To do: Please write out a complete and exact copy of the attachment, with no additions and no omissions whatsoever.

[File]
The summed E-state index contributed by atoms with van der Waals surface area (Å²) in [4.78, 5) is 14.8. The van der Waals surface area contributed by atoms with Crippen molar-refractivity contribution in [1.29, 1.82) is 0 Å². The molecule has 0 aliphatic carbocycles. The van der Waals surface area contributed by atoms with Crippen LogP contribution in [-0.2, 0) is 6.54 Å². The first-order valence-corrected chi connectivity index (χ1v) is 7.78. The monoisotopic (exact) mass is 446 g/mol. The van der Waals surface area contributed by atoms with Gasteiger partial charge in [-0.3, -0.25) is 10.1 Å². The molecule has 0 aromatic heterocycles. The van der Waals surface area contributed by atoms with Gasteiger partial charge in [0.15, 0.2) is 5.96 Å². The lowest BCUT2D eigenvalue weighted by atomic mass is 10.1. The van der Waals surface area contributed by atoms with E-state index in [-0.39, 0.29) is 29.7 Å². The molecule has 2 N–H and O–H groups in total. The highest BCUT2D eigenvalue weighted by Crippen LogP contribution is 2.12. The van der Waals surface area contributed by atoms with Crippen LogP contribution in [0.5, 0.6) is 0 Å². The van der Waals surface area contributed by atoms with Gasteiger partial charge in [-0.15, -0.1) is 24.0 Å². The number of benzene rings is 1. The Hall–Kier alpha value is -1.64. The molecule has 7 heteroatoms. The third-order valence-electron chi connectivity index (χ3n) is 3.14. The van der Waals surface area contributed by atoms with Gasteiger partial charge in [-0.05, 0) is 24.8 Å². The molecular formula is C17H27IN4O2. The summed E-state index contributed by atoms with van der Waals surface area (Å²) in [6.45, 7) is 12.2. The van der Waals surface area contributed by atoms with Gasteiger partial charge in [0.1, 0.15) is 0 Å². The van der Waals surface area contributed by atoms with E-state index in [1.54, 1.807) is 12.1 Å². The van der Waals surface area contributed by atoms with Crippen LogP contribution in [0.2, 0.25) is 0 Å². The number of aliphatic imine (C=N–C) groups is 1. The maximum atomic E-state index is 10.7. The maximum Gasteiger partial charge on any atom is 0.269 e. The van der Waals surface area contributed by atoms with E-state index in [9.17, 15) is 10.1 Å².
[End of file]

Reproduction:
The summed E-state index contributed by atoms with van der Waals surface area (Å²) in [4.78, 5) is 14.8. The van der Waals surface area contributed by atoms with Crippen molar-refractivity contribution in [1.29, 1.82) is 0 Å². The molecule has 0 aliphatic carbocycles. The van der Waals surface area contributed by atoms with Crippen LogP contribution in [-0.2, 0) is 6.54 Å². The first-order valence-corrected chi connectivity index (χ1v) is 7.78. The monoisotopic (exact) mass is 446 g/mol. The van der Waals surface area contributed by atoms with Gasteiger partial charge in [-0.3, -0.25) is 10.1 Å². The molecule has 0 aromatic heterocycles. The van der Waals surface area contributed by atoms with Gasteiger partial charge in [0.15, 0.2) is 5.96 Å². The lowest BCUT2D eigenvalue weighted by atomic mass is 10.1. The van der Waals surface area contributed by atoms with E-state index in [-0.39, 0.29) is 29.7 Å². The molecule has 2 N–H and O–H groups in total. The highest BCUT2D eigenvalue weighted by Crippen LogP contribution is 2.12. The van der Waals surface area contributed by atoms with Crippen LogP contribution in [0.5, 0.6) is 0 Å². The van der Waals surface area contributed by atoms with Gasteiger partial charge in [-0.15, -0.1) is 24.0 Å². The number of benzene rings is 1. The Hall–Kier alpha value is -1.64. The molecule has 7 heteroatoms. The third-order valence-electron chi connectivity index (χ3n) is 3.14. The van der Waals surface area contributed by atoms with Gasteiger partial charge in [-0.05, 0) is 24.8 Å². The molecular formula is C17H27IN4O2. The summed E-state index contributed by atoms with van der Waals surface area (Å²) in [6.45, 7) is 12.2. The van der Waals surface area contributed by atoms with Gasteiger partial charge in [0.1, 0.15) is 0 Å². The van der Waals surface area contributed by atoms with E-state index in [1.54, 1.807) is 12.1 Å². The van der Waals surface area contributed by atoms with Crippen LogP contribution in [0.2, 0.25) is 0 Å². The number of aliphatic imine (C=N–C) groups is 1. The maximum atomic E-state index is 10.7. The maximum Gasteiger partial charge on any atom is 0.269 e. The van der Waals surface area contributed by atoms with E-state index in [9.17, 15) is 10.1 Å².